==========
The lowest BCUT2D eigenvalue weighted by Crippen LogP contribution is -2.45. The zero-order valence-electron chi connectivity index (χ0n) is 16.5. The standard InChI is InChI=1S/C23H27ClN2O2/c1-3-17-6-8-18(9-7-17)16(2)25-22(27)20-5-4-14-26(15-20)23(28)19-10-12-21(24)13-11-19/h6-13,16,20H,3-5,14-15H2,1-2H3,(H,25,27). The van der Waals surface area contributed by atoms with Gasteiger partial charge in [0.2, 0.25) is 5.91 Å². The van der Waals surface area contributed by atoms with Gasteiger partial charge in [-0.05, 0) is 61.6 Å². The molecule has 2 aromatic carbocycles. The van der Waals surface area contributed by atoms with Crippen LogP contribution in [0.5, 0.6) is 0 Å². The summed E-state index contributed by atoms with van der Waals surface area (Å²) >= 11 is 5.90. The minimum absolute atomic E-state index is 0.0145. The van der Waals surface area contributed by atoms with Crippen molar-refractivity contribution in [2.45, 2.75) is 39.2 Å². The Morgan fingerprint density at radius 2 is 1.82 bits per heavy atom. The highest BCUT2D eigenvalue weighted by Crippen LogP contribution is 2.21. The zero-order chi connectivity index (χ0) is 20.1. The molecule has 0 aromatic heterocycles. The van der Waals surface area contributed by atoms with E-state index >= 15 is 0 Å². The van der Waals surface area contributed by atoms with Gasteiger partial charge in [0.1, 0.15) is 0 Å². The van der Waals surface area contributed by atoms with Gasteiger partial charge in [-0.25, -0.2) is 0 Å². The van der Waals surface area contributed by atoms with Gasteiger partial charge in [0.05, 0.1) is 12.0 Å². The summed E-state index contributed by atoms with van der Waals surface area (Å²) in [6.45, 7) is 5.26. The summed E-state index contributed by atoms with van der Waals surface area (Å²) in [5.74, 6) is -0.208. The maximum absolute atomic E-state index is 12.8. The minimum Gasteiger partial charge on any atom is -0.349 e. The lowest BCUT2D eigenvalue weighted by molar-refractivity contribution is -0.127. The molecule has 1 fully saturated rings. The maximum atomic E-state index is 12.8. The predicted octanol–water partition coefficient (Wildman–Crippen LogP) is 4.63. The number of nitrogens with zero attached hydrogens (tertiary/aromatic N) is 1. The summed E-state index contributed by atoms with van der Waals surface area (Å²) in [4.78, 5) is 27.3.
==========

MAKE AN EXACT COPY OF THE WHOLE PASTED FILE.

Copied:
The lowest BCUT2D eigenvalue weighted by Crippen LogP contribution is -2.45. The zero-order valence-electron chi connectivity index (χ0n) is 16.5. The standard InChI is InChI=1S/C23H27ClN2O2/c1-3-17-6-8-18(9-7-17)16(2)25-22(27)20-5-4-14-26(15-20)23(28)19-10-12-21(24)13-11-19/h6-13,16,20H,3-5,14-15H2,1-2H3,(H,25,27). The van der Waals surface area contributed by atoms with Gasteiger partial charge in [0.2, 0.25) is 5.91 Å². The van der Waals surface area contributed by atoms with Gasteiger partial charge in [-0.05, 0) is 61.6 Å². The molecule has 2 aromatic carbocycles. The van der Waals surface area contributed by atoms with Crippen LogP contribution in [0.5, 0.6) is 0 Å². The summed E-state index contributed by atoms with van der Waals surface area (Å²) >= 11 is 5.90. The minimum absolute atomic E-state index is 0.0145. The van der Waals surface area contributed by atoms with Crippen molar-refractivity contribution in [2.45, 2.75) is 39.2 Å². The Morgan fingerprint density at radius 2 is 1.82 bits per heavy atom. The highest BCUT2D eigenvalue weighted by Crippen LogP contribution is 2.21. The zero-order chi connectivity index (χ0) is 20.1. The molecule has 0 aromatic heterocycles. The van der Waals surface area contributed by atoms with E-state index >= 15 is 0 Å². The van der Waals surface area contributed by atoms with Gasteiger partial charge in [0.1, 0.15) is 0 Å². The van der Waals surface area contributed by atoms with Gasteiger partial charge in [-0.25, -0.2) is 0 Å². The van der Waals surface area contributed by atoms with Gasteiger partial charge in [0.05, 0.1) is 12.0 Å². The summed E-state index contributed by atoms with van der Waals surface area (Å²) in [6.45, 7) is 5.26. The summed E-state index contributed by atoms with van der Waals surface area (Å²) in [5.74, 6) is -0.208. The maximum absolute atomic E-state index is 12.8. The minimum Gasteiger partial charge on any atom is -0.349 e. The lowest BCUT2D eigenvalue weighted by molar-refractivity contribution is -0.127. The molecule has 1 fully saturated rings. The maximum atomic E-state index is 12.8. The predicted octanol–water partition coefficient (Wildman–Crippen LogP) is 4.63. The number of nitrogens with zero attached hydrogens (tertiary/aromatic N) is 1. The summed E-state index contributed by atoms with van der Waals surface area (Å²) in [4.78, 5) is 27.3.